In Matthew 18:1-4, the disciples ask Jesus about who would be the greatest in heaven. Jesus answered by calling a child not much older than an infant. He presented the child to the disciples and told them,
What did Jesus mean by “become like children”? The years I spent working as a preschool chaplain taught me ways of seeking the Father that I often forget as an adult.
Building Blocks of Patience
Every week when I entered the preschooler’s classroom, the sight is overwhelming – a group of kids playing with wooden building blocks, another group creating art, a few tackling puzzles and such. Usually, by the time I come in, the kids are almost done with their play time and are packing up. Occasionally, I sit in through their group play session and observe.
Children pick up the same building blocks week after week, spend a good 20 minutes trying to recreate a structure based on the template given. Even though the end-product to be created is different each week, it takes effort to find the correct blocks to piece together to form the desired structure. There they worked, patiently working each piece in each spot until they found the one that fits the picture. Once they have formed it, the children have to start over again to form another. Their dedication to complete was uncanny as they worked a small bit at a time until the whole image was complete.
The more I watched, the more I realised that the same patience and dedication that the children had for working the wooden blocks, God wants us to have with every obstacle we face in life. When the young ones were faced with a task, they searched through the block pieces until the found the right one that fits. Similarly, when we face a problem, we need to seek its answers through prayer, studying the Scriptures, and seeking the guidance from those who God has put around us and over us.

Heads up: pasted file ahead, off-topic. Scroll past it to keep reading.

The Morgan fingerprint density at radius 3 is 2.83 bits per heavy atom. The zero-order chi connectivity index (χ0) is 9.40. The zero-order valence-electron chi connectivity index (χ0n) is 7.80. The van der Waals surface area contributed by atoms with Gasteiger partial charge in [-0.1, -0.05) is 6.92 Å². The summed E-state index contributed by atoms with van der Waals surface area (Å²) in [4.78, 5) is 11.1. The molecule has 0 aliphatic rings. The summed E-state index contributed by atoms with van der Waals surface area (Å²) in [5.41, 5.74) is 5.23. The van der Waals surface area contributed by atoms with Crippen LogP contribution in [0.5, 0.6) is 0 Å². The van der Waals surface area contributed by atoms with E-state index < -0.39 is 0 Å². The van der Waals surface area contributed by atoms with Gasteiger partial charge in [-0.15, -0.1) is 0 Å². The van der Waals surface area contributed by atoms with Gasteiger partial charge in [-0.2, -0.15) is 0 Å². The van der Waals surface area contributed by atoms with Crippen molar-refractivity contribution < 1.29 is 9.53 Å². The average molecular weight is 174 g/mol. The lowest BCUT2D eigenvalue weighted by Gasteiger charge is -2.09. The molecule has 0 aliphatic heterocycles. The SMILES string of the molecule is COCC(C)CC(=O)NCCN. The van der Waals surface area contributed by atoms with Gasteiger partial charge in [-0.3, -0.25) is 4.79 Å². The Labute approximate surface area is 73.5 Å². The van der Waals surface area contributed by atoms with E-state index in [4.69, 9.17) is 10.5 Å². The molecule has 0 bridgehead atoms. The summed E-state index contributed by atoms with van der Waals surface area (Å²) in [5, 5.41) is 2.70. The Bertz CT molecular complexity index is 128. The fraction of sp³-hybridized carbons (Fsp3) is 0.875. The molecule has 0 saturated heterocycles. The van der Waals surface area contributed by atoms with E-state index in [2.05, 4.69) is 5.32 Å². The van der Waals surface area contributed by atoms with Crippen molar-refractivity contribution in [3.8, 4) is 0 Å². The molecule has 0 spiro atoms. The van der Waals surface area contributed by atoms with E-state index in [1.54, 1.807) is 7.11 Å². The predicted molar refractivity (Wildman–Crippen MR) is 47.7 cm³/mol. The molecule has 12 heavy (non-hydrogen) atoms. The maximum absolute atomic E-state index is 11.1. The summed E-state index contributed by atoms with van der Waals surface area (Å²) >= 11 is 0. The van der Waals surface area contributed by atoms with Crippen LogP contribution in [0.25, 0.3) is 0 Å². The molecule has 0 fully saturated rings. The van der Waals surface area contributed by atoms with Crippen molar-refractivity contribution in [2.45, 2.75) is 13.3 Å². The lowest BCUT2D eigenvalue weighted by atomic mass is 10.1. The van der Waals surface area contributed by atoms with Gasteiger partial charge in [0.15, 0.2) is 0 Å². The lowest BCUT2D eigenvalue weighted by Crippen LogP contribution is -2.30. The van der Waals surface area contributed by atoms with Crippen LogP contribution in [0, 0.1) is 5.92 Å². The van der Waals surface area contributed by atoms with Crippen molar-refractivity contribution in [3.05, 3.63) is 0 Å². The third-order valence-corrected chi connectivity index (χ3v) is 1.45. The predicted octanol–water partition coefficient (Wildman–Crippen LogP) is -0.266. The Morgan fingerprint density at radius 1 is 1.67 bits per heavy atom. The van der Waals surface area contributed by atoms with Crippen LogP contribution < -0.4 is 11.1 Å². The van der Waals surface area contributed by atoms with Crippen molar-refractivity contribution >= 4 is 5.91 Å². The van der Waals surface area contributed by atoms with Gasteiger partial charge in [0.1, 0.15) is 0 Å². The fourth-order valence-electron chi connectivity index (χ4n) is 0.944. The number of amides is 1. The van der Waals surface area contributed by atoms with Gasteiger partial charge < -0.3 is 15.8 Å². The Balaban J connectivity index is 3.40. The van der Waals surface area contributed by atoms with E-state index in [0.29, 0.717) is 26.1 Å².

Mimicking the Master
I had read and heard about how young children are natural mimics, especially in groups. I didn’t realise the extent Of the group mimicry until teaching a class with 26 of them. The seek leaders and follow them closely. It’s one wants to share their story, suddenly all would one to chip in. If one gives “the dark” as an example of something she’s afraid of, then a lot more will say that they are afraid of the dark too.
Watching these kids mimic each other or the teacher during the lesson made me think about what adult actions they mimic when mimicry is not part of the plan. Do they see me actively listening to another teacher during the lesson? Am I respectful to my fellow leaders? Am I setting a good example when I’m not trying to get them to copy me?
When they do follow the good examples we set, the real humidity and learning sets in. We are children of God, and just as we want and expect the preschoolers to mimic our good examples, God wants and expects us to follow His example. Jesus lived a life of love and humble servitude. He didn’t play the “do as I say, not as I do” card. Instead, he backed all of his lessons with actions. From feeding the 5000, to washing his disciples feet, and ultimately dying on the cross; He set the standard for us to mimic – placing God first, others next, and his own life last.
Simplicity of God’s Truth
I think we often get stuck thinking that preschoolers are too young to understand and remember God and the stories they hear from the Bible. When in reality, they sometimes understand better than we do. We can get so wrapped up in trying to remember all the details of the lesson we want to teach our children, that we lose sight of why we’re teaching them. Sometimes we even lose sight of the core truth itself. Children look past the details to the simplicity of the truth.
The kingdom of heaven belongs to those such as infants and young ones, because they understand the simple truth. Sometimes the core truths are all we need to know. Look to God through the eyes of a child – God loves us and has the power to protect us, and He wants us to love and trust him. Amen!